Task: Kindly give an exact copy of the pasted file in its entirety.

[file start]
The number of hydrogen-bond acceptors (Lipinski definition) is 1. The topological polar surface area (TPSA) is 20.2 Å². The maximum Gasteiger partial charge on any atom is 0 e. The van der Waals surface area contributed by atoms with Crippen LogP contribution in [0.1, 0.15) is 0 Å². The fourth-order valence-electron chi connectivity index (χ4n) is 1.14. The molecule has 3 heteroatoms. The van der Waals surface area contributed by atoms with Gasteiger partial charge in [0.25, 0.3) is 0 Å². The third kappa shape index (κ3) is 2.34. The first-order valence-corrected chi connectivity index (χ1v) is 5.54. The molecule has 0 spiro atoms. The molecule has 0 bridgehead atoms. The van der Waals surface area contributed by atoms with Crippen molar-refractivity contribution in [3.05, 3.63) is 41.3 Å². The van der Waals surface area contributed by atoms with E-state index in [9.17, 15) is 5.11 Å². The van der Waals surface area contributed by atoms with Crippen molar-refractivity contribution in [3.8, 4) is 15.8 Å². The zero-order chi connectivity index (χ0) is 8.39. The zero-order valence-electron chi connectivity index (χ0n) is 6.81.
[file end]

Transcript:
The number of hydrogen-bond acceptors (Lipinski definition) is 1. The topological polar surface area (TPSA) is 20.2 Å². The maximum Gasteiger partial charge on any atom is 0 e. The van der Waals surface area contributed by atoms with Crippen LogP contribution in [0.1, 0.15) is 0 Å². The fourth-order valence-electron chi connectivity index (χ4n) is 1.14. The molecule has 3 heteroatoms. The van der Waals surface area contributed by atoms with Gasteiger partial charge in [0.25, 0.3) is 0 Å². The third kappa shape index (κ3) is 2.34. The first-order valence-corrected chi connectivity index (χ1v) is 5.54. The molecule has 0 spiro atoms. The molecule has 0 bridgehead atoms. The van der Waals surface area contributed by atoms with Crippen molar-refractivity contribution in [3.05, 3.63) is 41.3 Å². The van der Waals surface area contributed by atoms with E-state index in [9.17, 15) is 5.11 Å². The van der Waals surface area contributed by atoms with Crippen molar-refractivity contribution in [3.8, 4) is 15.8 Å². The zero-order chi connectivity index (χ0) is 8.39. The zero-order valence-electron chi connectivity index (χ0n) is 6.81.